‘Kral never complained despite the lack of gametime’

There were high hopes for the Czech midfielder but he struggled to adapt and Moyes lost faith after cup clash

When Alex Kral arrived from Spartak Moscow at the end of last summer’s transfer window, it was a deal that was met with real enthusiasm by many Hammers fans.  The Czech international, now 24, had already managed to amass a good number of caps for his country, and yet his stint in east London was a real disaster for all parties.

Kral registered just a single minute of Premier League football during his loan spell, and played just six games in all competitions during his time at the club. 

A spell on the side-lines following a positive COVID-19 result disrupted Kral’s momentum, postponing his shot at some first team football, but a calamitous display against Kidderminster in the FA Cup sealed his fate with the club, and he never donned the claret and blue following his half time substitution. 

Kral certainly showed glimpses of talent at the club during his limited game time. His performance in the Carabao Cup victory against Man United at Old Trafford was certainly impressive — he broke up the play and contained United’s attacking threat reasonably well throughout. He was persistent and dogged when trying to regain possession and had a real physical presence which we sometimes lack in the heart of our midfield.

While he needed to work on his ball retention and passing abilities, he was never able to pick up any real form and press on in order to challenge for a place in the first team. Even as the season dragged on and fatigue crept into the squad, Kral failed to convince Moyes to give him an opportunity, and the manager favoured using Mark Noble to see games through.

Intensity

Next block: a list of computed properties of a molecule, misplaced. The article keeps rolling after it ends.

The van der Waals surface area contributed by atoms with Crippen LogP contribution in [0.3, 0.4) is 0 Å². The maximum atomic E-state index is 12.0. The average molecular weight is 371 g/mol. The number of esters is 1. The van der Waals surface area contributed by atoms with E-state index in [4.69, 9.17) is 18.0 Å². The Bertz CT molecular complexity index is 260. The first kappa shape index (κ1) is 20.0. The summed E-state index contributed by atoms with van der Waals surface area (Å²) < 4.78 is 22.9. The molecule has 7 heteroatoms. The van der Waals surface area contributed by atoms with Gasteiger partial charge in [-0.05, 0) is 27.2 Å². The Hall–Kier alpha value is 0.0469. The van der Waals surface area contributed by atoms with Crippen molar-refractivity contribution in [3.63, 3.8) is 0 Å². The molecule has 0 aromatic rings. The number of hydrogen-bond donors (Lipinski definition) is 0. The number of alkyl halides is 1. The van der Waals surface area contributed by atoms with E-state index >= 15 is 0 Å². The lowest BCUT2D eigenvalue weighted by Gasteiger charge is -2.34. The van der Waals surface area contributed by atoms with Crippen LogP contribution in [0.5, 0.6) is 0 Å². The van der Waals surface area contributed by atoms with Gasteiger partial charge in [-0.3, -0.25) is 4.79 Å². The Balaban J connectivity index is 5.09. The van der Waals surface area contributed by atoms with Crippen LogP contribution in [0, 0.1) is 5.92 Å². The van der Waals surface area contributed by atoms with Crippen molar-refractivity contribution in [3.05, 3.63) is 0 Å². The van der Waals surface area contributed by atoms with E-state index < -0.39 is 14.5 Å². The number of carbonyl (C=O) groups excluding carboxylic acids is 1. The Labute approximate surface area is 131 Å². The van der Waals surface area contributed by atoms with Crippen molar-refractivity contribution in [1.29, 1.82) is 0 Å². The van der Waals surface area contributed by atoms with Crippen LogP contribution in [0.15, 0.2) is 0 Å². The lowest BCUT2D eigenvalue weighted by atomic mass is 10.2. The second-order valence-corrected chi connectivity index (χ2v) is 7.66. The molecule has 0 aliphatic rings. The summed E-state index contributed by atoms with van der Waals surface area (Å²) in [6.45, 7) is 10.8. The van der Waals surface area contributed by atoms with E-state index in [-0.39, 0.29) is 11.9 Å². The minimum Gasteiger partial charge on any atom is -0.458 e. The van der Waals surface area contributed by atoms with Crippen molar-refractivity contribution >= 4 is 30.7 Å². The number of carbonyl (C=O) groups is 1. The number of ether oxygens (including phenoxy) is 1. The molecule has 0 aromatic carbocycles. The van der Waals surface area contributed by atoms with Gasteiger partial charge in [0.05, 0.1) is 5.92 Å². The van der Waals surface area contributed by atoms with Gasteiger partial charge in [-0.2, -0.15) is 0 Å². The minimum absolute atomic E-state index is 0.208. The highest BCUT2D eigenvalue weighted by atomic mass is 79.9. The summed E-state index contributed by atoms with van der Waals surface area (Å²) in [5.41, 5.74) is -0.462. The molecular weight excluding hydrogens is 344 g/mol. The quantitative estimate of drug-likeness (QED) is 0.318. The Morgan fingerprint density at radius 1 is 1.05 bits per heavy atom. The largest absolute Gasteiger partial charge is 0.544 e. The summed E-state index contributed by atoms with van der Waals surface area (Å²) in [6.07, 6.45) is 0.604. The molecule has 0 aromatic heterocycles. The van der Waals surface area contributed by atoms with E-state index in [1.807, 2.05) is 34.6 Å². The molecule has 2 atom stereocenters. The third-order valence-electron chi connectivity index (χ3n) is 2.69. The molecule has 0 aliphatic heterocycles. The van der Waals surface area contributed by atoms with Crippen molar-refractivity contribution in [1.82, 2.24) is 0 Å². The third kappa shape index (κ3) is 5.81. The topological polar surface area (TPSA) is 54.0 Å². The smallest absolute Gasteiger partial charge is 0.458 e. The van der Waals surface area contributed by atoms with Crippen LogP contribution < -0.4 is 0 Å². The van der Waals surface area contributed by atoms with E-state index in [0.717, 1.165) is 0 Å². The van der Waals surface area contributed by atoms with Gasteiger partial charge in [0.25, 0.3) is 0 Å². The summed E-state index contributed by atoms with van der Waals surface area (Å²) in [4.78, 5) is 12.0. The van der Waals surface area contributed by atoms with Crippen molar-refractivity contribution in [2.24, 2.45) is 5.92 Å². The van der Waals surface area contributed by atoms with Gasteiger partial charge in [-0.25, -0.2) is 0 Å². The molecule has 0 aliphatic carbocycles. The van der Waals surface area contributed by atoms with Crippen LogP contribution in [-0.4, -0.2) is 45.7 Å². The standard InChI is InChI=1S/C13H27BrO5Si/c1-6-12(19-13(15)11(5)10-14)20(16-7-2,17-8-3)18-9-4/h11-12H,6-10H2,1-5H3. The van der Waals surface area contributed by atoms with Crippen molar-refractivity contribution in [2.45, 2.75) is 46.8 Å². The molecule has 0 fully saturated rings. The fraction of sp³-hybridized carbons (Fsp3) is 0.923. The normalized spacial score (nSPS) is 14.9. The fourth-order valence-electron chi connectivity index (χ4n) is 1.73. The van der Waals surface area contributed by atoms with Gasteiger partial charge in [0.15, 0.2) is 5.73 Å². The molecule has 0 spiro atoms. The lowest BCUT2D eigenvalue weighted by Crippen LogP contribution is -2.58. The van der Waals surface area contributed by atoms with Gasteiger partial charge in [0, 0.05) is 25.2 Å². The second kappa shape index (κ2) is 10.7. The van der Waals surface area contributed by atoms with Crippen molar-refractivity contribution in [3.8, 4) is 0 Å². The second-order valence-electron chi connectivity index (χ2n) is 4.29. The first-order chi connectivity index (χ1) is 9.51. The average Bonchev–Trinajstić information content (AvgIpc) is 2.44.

For Kral, the increased level of intensity in training and games came as a shock. Back in February, David Moyes stated: ‘Alex is still getting used to the speed and the whole situation but I think we’ve said many times how long it can take players to get used to Premier League football and what we need. Alex is just taking a little bit of time but hopefully he’ll get some football [in the] second half of the season.’ 

This opportunity, of course, never materialised, and Moyes clearly never felt that Kral was ready to make the step up and play in our Premier League and Europa League campaigns.

In a recent interview, Kral has opened about his time at the club: ‘I didn’t get a clear answer from the coach. Mentally, the time in London was difficult because I didn’t get a chance to show myself. 

‘Despite this, I always behaved professionally and never caused a bad mood. Only in the car after training could I let my emotions out.’

As we’re seeing once again this season, David Moyes is very reluctant to offer immediate opportunities to new signings, instead choosing to ease them into the first team slowly. He has his preferred XI and usually only makes changes if he’s forced into it. This loyalty is admirable to a degree, but it also gives new signings very few chances to make their mark and impress during games.

Of course, Moyes knows what he needs from his players, but sometimes, they just need some faith in their abilities and a chance to prove themselves at the highest level.

Commitment

Kral has played every game in the Bundesliga and the DFB-Pokal so far this season for Schalke, illustrating his commitment and ability to prove himself at the highest level.

In the end, Kral was a model professional during his time in east London. His parting message shows his class, despite a disappointing season: ‘It was an honour for me to wear this jersey. Big thanks to all West Ham fans for your support and love. I wish you the best.’

Kral is a model professional, one who never complained during his time with the Hammers, despite his undoubted frustrations at the lack of gametime. I think most fans sincerely wish him the best of luck with the rest of his career. In the end, £17 million was just too steep a price for the club to pay for a player who was unable to make a real mark.

While it’s disappointing that Kral’s time at the club didn’t work out, the signing of Flynn Downes from Swansea, and the return of Conor Coventry from his loan spell at MK Dons, offers hope for the next generation of our midfield.

Let’s hope that they are both given a chance to prove themselves to the manager and the fans over the course of this season.

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